Report from Palm Beach: “The Best of the Season.”
Traditionally, the Palm Beach boat show is a buyer’s show; a lot of people, so the thinking goes, look at the Miami shows, but then a month later they actually buy in Palm Beach. The Palm Beach show, which just ended, certainly had a lot of the major cruising boats that had already been displayed in Miami, but it also had some new ones, including the Vicem 46IPS from Turkey and the Minorca 34 from Spain, while the new Sabre 45 (from Maine, of course) was undergoing sea trials just up the coast in Jupiter (see our separate stories on all these boats). And it seemed that, despite the rain on opening day, people were indeed buying in Palm Beach.
“We had an exceptional show,” said Dave Northrop, VP of sales and operations, Americas, for both Grand Banks and Palm Beach Yachts. “It was the best show of the season across both brands.”
Bentley Collins, the VP of marketing and sales for Back Cove and Sabre, also was happy with the show. He said the Back Cove 37 and 41 “got loads of attention and sales,” with more to follow, and that he was “very encouraged by the enduring popularity of the Back Cove 37” (pictured above), which many people think is just the right size for a single-diesel, Downeast-style serious cruising boat. The Sabre 42 and 48 flybridge also got a lot of attention, Collins said, but he was surprised that “literally dozens of people came by” to ask about the new Sabre 45, showing the strength of that brand and the importance of introducing new boats in the line.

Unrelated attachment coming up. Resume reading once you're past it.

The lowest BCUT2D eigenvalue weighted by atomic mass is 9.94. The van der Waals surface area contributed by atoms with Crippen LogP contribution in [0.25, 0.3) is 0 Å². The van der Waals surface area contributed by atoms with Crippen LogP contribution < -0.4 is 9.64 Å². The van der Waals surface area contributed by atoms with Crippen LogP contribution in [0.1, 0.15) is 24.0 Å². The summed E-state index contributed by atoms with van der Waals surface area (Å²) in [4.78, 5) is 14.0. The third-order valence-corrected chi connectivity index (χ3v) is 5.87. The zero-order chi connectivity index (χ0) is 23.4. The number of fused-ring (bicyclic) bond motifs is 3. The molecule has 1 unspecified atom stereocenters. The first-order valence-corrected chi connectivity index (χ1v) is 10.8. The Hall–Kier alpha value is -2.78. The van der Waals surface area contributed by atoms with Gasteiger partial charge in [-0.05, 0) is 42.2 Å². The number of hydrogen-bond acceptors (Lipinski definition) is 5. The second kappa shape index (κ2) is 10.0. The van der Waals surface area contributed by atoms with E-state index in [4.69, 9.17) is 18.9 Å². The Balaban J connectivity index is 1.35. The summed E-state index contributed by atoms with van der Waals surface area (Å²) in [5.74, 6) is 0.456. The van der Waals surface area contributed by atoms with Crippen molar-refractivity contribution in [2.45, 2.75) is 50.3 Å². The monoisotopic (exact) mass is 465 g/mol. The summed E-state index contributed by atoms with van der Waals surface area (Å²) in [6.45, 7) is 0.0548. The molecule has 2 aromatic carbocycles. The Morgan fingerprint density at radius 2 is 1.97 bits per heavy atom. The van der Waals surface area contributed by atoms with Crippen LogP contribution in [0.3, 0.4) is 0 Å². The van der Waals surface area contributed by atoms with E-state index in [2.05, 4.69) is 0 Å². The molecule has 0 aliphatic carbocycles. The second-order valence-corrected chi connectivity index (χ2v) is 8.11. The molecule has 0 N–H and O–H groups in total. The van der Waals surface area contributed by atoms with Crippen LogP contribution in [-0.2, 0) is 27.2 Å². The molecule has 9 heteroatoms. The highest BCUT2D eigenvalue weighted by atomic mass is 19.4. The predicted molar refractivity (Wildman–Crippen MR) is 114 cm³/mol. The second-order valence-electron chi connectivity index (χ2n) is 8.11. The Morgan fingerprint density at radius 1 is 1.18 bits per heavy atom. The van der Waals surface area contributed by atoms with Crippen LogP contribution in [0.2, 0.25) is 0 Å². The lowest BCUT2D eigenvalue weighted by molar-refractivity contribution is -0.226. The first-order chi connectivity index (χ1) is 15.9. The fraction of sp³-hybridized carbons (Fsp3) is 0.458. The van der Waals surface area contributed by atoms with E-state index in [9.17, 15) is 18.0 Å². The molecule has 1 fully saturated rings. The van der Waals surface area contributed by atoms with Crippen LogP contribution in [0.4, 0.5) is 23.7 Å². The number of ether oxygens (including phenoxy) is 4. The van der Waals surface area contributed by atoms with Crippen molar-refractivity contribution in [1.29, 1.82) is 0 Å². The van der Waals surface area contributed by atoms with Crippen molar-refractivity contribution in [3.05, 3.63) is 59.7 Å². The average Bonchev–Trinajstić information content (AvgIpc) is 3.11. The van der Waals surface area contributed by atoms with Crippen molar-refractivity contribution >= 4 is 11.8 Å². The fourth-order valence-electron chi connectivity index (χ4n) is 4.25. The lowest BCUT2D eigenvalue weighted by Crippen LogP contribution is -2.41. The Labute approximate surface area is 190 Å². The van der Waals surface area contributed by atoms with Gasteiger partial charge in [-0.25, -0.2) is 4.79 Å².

Outer Reef Yachts christened a new 70 at the show, a cause for celebration. Tracy Hess Burgess, Outer Reef’s director of marketing, said that traffic was a bit lighter than in previous years, but the people who came were serious buyers; in fact, Outer Reef is dealing with a serious candidate for another new 70.
Jenny Stern, the marketing director for Nordhavn, agreed that “the traffic wasn’t busy but the quality was there.” And many people agreed that there were more serious buyers in Palm Beach than there had been in Miami.
I stopped by MJM Yachts and talked with Doug Zurn, who designs them, and Mark Lindsay, who builds them at Boston BoatWorks. They said business has been so good lately that the 50z, 40z and new 35z (with twin outboards) are all backlogged at the factory for a year. Bob Johnstone, the founder of MJM, said that 2016 had been a record year for the company, with a 22 percent increase in revenue, and he was projecting a similar gain for this year.
How things have changed. Who would have predicted that just a few years ago?